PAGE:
At Least 36 Passengers And Crew Members On A Hawaiian Airlines Flight Injured
At least 36 passengers and crew members on a Hawaiian Airlines flight injured, and 20 of them were brought to local hospitals for treatment after experiencing "extreme turbulence" on their flight from Phoenix to Honolulu on Sunday, according to the authorities.
According to a statement released by Honolulu Emergency Medical Services, eleven of the patients were in critical condition. A toddler who was only 14 months old was one of those who had to be sent to the hospital.
Honolulu EMS said the patients suffered a major head injury, as well as lacerations, bruising, and loss of consciousness as a result of their injuries.
According to a statement sent by the business, Hawaiian Airlines is “supporting all affected passengers & employees” and is keeping an eye on the issue. According to the airline, three members of the staff were among those hurt in the incident.
According to a tweet by Hawaiian Airlines:
Medical care was provided to several guests & crewmembers at the airport for minor injuries while some were swiftly transported to local hospitals for further care.- A tweet by Hawaiian Airlines
The turbulence began 15 to 30 minutes before the plane carrying 278 passengers and 10 crew members landed in Honolulu.
EMS and American Medical Response personnel rushed to the Daniel K. Inouye International Airport shortly after 11 a.m. on Sunday in response to a “mass casualty emergency”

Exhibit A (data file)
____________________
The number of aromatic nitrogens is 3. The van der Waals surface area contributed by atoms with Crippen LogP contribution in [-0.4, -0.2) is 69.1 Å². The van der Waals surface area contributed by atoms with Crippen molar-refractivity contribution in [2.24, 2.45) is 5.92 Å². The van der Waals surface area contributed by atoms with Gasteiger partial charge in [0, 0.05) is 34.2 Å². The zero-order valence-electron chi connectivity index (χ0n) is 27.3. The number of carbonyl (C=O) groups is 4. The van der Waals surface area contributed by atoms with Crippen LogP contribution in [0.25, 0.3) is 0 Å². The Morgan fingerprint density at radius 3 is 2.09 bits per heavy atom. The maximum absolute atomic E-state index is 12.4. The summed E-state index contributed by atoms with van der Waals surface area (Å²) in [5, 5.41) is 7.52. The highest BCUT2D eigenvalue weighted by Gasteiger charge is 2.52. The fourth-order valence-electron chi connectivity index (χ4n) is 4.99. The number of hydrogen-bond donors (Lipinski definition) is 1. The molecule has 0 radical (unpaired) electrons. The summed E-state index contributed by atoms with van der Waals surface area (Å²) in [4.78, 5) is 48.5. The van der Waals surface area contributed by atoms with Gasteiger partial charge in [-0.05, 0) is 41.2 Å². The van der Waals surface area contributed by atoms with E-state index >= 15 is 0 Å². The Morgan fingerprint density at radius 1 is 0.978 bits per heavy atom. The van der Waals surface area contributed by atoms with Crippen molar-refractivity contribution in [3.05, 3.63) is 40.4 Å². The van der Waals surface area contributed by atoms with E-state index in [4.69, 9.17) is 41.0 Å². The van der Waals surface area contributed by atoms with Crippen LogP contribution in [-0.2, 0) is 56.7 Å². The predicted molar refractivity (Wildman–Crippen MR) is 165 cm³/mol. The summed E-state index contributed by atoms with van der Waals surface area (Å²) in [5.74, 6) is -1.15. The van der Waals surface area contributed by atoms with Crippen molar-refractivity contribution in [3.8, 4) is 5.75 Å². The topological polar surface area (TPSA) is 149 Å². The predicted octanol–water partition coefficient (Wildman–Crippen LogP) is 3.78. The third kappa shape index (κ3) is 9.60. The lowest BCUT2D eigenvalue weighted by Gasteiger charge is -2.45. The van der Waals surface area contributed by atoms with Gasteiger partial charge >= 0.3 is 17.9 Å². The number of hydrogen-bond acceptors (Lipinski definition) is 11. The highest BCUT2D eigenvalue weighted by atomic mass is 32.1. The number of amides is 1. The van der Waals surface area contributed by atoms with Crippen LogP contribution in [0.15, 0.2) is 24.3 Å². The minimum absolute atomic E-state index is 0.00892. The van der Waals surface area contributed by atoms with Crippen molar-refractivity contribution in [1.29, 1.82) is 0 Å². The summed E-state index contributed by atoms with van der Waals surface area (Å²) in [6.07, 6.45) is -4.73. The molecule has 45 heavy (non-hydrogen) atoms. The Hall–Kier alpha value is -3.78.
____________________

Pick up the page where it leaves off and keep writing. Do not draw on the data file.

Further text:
According to the information provided by the Federal Aviation Administration, the turbulence was reported by an Airbus 330 belonging to Hawaiian Airlines Flight 35 at approximately 10:35 a.m. Hawaii Standard Time.
On the flight, there was a college student of 18 years old who was returning home for the holiday break. She reported that at first, the turbulence felt like it was typical. After that, there was a rapid increase in the shaking.
Jacie Hayata-Ano, who was a passenger on the plane described the sensation of being lifted off her seat while wearing her seat belt by saying that it "felt like free-falling."
Hayata-Ano, who was not harmed in the incident, stated that once the shaking stopped, a crew member used the public address system to make a request for any trained medical or military professionals to assist with passengers who had been injured.
She expressed her gratitude to the community by saying, “I’m thankful that there were people that stepped up and helped because some of the staff needed it,” she said. “Everyone was pretty much helping each other. Checking on each other and picking up stuff.”
Before putting the plane back into service, the airline stated that it is performing “a thorough inspection of the aircraft.”
Investigations into the incident are being carried out by both the Federal Aviation Administration and the National Transportation Safety Board.